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ROACH V. CHAPMAN, 63 U. S. 129 (1859)

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U.S. Supreme Court

Roach v. Chapman, 63 U.S. 22 How. 129 129 (1859)

Roach v. Chapman

63 U.S. (22 How.) 129




Where a steamboat was built at Louisville, in Kentucky, and the persons who furnished the boilers and engines libeled the vessel in admiralty in the District Court of the United States for the Eastern District of Louisiana, that court had no jurisdiction of the case.

A contract for building a ship, or supplying engines, timber &c., is not a maritime contract. This Court so decided in 61 U. S. 20 How. 400, and now reaffirms that decision.

The state law of Kentucky, which creates a lien in such a case, cannot confer jurisdiction on the courts of the United States, and the preceding decisions of this Court do not justify an inference to the contrary.

The steamer Capitol was libeled in the District Court of the United States for the Eastern District of Louisiana by Roach & Long, residing at Louisville, in Kentucky. The libel was filed under the general admiralty law and the law of the State of Kentucky for $2,347.48, part of the price of the engine and boilers of the steamer Capitol, furnished at Louisville. The district court sustained the claim, but the circuit chanroblesvirtualawlibrary

Page 63 U. S. 130

court reversed the decree and dismissed the libel for want of jurisdiction. The libellants appealed to this Court. chanroblesvirtualawlibrary

Page 63 U. S. 131

MR. JUSTICE GRIER delivered the opinion of the Court.

The libellants claim to have a lien on the steamboat Capitol, for a balance due them for machinery furnished in her construction. The boat was built at Louisville, Kentucky, and the libellants furnished the boilers and engines. Payments were made as the work progressed, and bills of exchange taken for the balance due after the vessel was completed. These were not paid. The boat left the port and the state, chanroblesvirtualawlibrary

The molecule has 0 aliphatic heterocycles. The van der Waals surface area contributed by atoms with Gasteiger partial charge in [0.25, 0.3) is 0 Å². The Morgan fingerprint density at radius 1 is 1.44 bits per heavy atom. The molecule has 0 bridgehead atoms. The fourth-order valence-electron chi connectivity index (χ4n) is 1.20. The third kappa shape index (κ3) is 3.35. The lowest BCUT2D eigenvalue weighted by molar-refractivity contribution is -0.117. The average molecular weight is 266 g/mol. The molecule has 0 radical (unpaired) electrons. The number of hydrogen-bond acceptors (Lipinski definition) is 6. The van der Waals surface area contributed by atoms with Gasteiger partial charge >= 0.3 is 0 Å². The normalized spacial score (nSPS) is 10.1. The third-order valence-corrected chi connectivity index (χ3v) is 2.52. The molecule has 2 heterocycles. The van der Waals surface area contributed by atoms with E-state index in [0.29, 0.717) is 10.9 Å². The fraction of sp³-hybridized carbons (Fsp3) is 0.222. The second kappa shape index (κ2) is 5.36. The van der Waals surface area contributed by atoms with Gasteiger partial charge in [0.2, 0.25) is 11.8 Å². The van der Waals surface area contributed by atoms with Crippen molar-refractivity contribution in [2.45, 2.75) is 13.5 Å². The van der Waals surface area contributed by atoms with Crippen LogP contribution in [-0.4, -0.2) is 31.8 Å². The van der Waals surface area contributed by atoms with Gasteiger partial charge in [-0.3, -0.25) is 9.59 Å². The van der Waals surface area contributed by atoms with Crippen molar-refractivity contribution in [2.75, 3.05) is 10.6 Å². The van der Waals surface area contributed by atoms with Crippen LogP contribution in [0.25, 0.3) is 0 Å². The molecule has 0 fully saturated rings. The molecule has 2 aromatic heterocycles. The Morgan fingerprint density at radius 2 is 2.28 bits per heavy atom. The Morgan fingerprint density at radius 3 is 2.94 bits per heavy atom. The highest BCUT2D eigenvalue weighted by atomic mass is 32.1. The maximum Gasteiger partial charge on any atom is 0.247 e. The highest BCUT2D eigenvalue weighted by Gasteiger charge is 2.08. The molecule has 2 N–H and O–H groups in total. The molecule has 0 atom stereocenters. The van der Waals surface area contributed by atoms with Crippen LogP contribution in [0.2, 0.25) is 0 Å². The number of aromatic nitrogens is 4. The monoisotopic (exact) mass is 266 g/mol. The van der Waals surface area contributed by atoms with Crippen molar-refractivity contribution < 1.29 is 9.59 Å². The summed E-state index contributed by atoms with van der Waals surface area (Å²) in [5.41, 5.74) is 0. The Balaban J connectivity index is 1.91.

Page 63 U. S. 132

and was afterwards sold, and became the property of the claimants.

Among other things, the claimants pleaded to the jurisdiction of the court. This plea was sustained by the circuit court.

A contract for building a ship or supplying engines, timber, or other materials for her construction, is clearly not a maritime contract.

Any former dicta or decisions which seemed to favor a contrary doctrine were overruled by this Court in the case of People's Ferry Co. v. Beers, 20 How. 400

It is said here that the law of Kentucky creates a lien in favor of the libellants, and that, as this case originated before the adoption of our rule, which took effect on the first of May, 1859, it may, upon the principles recognized by this Court in Peyroux v. How., 7 Pet. 343, be enforced in the admiralty. But to quote the language of the court in Orleans v. Phoebus, 11 How. 184

"that decision does not authorize any such conclusion. In that case, the repairs of the vessel, for which the state laws created a lien, were made at New Orleans, on tidewaters. The contract was treated as a maritime contract, and the lien under the state laws was enforced in admiralty, upon the ground that the court, under such circumstances, had jurisdiction of the contract as maritime, and then the lien, being attached to it, might be enforced according to the mode of administering remedies in the admiralty. The local laws can never confer jurisdiction on the courts of the United States."

It is clear, therefore, that the judgment of the circuit court dismissing the libel for want of jurisdiction must be affirmed without noticing other questions raised by the pleadings.

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